The basic principles of ethical research as laid out in the Belmont Report include “respect for persons”, which stipulates that all individuals should be treated as autonomous agents. Typically this principle is translated into practice with a statement read to all study subjects concerning the voluntary nature of study participation and the freedom to withhold consent. These ethical guidelines largely derive from medical trials where individual targeting of an intervention such as an experimental drug is typical. Often for impact evaluations in the social sciences, however, it is very common for the intervention to target a village, district, or other community structure. What happens to individual consent and the “respect for persons” in these cases? Is individual consent even possible or desirable?
A cluster or group trial is typically the design choice when individual targeting of an intervention is impossible either due to the aggregate nature of the intervention technology, such as a district level health systems intervention, or the very real possibility of spillovers, such as a media campaign targeted at political participation. While the decision to cluster a trial is an obvious choice to the researcher, it does present unique challenges to the ethical principle of “respect for persons”.
In cluster studies it is very difficult or impossible to obtain informed consent from every individual potentially exposed to the intervention (note that the consent here refers to consent to study participation rather than consent to a survey interview – interview consent must be sought separately and is typically offered only to the subset of study subjects surveyed). Furthermore, in these cases it is not clear what study refusal would mean. In an individual trial, refusal of consent excludes the subject from study participation. If individual consent is sought for a cluster trial, should the refusal of one individual invalidate the participation of the whole community? Most researchers would probably say no.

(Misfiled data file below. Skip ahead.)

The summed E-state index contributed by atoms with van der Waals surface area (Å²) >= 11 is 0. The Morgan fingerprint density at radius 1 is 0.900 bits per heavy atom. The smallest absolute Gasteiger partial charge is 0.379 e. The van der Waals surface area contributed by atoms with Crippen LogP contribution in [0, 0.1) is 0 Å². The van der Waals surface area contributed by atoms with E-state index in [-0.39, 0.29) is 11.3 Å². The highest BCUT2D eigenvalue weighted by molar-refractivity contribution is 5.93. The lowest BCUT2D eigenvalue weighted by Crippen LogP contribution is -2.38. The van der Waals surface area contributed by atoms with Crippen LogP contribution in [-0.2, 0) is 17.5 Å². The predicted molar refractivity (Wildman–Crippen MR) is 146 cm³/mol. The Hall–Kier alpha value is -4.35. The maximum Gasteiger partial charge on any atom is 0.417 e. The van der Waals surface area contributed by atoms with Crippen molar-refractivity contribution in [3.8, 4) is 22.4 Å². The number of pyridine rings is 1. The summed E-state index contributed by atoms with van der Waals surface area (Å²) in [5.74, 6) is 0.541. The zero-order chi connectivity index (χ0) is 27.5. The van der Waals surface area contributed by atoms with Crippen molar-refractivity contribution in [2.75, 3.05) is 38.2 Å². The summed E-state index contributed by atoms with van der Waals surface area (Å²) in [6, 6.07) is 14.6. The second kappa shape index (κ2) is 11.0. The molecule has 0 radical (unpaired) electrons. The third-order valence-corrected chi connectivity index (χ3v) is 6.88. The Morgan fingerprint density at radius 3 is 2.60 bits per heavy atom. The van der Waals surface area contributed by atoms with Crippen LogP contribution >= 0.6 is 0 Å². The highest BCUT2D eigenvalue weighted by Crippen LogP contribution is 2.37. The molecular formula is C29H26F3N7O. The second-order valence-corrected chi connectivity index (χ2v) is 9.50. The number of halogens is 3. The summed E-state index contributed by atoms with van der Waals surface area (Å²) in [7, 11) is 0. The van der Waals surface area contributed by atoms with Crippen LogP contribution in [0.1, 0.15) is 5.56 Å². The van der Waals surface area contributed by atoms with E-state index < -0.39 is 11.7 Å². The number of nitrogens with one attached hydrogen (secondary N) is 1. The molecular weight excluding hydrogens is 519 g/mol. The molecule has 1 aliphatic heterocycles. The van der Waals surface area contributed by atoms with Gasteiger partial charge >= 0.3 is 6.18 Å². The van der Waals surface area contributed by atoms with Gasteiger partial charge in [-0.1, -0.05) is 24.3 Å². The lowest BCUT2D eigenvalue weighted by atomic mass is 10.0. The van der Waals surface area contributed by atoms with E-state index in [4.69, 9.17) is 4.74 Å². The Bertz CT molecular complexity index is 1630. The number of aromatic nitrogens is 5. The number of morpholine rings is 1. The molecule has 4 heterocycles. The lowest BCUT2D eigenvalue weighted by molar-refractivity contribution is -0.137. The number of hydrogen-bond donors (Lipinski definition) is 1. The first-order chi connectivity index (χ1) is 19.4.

Given the impossibility of comprehensive individual consent, the cluster study design inherently contrasts individual autonomy with potential social benefits and these trade-offs must be weighed by the research team and the ethical review committee. Some suggest that the difficulties of obtaining individual consent combined with a low risk of harm form the intervention may render the need for consent null and void.
More commonly, mechanisms have been developed that seek consent from representative individuals in the study community. These representatives vary widely across studies in part due to the nature of the intervention. Examples of community representatives include include village elders, local government officials, heads of village organizations such as the village development committee or neighborhood health committee, and respected community members such as doctors or teachers.